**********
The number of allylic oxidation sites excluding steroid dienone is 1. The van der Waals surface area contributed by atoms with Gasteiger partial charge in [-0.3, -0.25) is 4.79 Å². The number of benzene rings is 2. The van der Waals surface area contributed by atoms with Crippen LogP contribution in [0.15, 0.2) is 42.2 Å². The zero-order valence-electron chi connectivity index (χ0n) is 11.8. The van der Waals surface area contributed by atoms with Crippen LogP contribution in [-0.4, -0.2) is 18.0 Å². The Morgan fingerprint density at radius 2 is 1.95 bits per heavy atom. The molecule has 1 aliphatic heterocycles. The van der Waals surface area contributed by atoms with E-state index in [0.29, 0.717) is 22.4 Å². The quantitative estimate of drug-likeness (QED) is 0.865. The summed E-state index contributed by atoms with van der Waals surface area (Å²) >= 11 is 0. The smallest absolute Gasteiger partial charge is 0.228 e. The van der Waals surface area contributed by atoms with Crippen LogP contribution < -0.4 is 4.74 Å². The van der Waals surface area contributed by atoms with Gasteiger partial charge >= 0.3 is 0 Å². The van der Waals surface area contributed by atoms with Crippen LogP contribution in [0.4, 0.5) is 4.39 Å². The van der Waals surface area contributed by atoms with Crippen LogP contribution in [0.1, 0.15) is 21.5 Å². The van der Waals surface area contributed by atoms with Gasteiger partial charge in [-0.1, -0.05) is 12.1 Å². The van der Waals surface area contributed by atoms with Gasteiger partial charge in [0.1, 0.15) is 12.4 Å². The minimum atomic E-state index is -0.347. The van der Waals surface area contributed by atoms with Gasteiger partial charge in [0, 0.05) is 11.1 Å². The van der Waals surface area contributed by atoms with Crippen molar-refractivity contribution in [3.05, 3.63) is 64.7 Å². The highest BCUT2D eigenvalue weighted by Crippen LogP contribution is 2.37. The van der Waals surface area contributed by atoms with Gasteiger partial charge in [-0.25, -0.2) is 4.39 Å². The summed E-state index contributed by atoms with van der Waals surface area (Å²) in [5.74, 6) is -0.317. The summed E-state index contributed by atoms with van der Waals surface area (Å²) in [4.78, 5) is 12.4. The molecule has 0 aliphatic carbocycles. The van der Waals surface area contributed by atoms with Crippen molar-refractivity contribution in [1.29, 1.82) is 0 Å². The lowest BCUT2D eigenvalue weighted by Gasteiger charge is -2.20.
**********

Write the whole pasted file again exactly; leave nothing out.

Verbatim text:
The number of allylic oxidation sites excluding steroid dienone is 1. The van der Waals surface area contributed by atoms with Gasteiger partial charge in [-0.3, -0.25) is 4.79 Å². The number of benzene rings is 2. The van der Waals surface area contributed by atoms with Crippen LogP contribution in [0.15, 0.2) is 42.2 Å². The zero-order valence-electron chi connectivity index (χ0n) is 11.8. The van der Waals surface area contributed by atoms with Crippen LogP contribution in [-0.4, -0.2) is 18.0 Å². The Morgan fingerprint density at radius 2 is 1.95 bits per heavy atom. The molecule has 1 aliphatic heterocycles. The van der Waals surface area contributed by atoms with E-state index in [0.29, 0.717) is 22.4 Å². The quantitative estimate of drug-likeness (QED) is 0.865. The summed E-state index contributed by atoms with van der Waals surface area (Å²) >= 11 is 0. The smallest absolute Gasteiger partial charge is 0.228 e. The van der Waals surface area contributed by atoms with Crippen LogP contribution < -0.4 is 4.74 Å². The van der Waals surface area contributed by atoms with Gasteiger partial charge >= 0.3 is 0 Å². The van der Waals surface area contributed by atoms with Crippen LogP contribution in [0.4, 0.5) is 4.39 Å². The van der Waals surface area contributed by atoms with Crippen LogP contribution in [0.1, 0.15) is 21.5 Å². The van der Waals surface area contributed by atoms with Gasteiger partial charge in [-0.1, -0.05) is 12.1 Å². The van der Waals surface area contributed by atoms with Gasteiger partial charge in [0.1, 0.15) is 12.4 Å². The minimum atomic E-state index is -0.347. The van der Waals surface area contributed by atoms with Gasteiger partial charge in [0, 0.05) is 11.1 Å². The van der Waals surface area contributed by atoms with Crippen molar-refractivity contribution in [3.05, 3.63) is 64.7 Å². The highest BCUT2D eigenvalue weighted by Crippen LogP contribution is 2.37. The van der Waals surface area contributed by atoms with Gasteiger partial charge in [-0.25, -0.2) is 4.39 Å². The summed E-state index contributed by atoms with van der Waals surface area (Å²) in [5.74, 6) is -0.317. The summed E-state index contributed by atoms with van der Waals surface area (Å²) in [4.78, 5) is 12.4. The molecule has 0 aliphatic carbocycles. The van der Waals surface area contributed by atoms with Crippen molar-refractivity contribution in [1.29, 1.82) is 0 Å². The lowest BCUT2D eigenvalue weighted by Gasteiger charge is -2.20.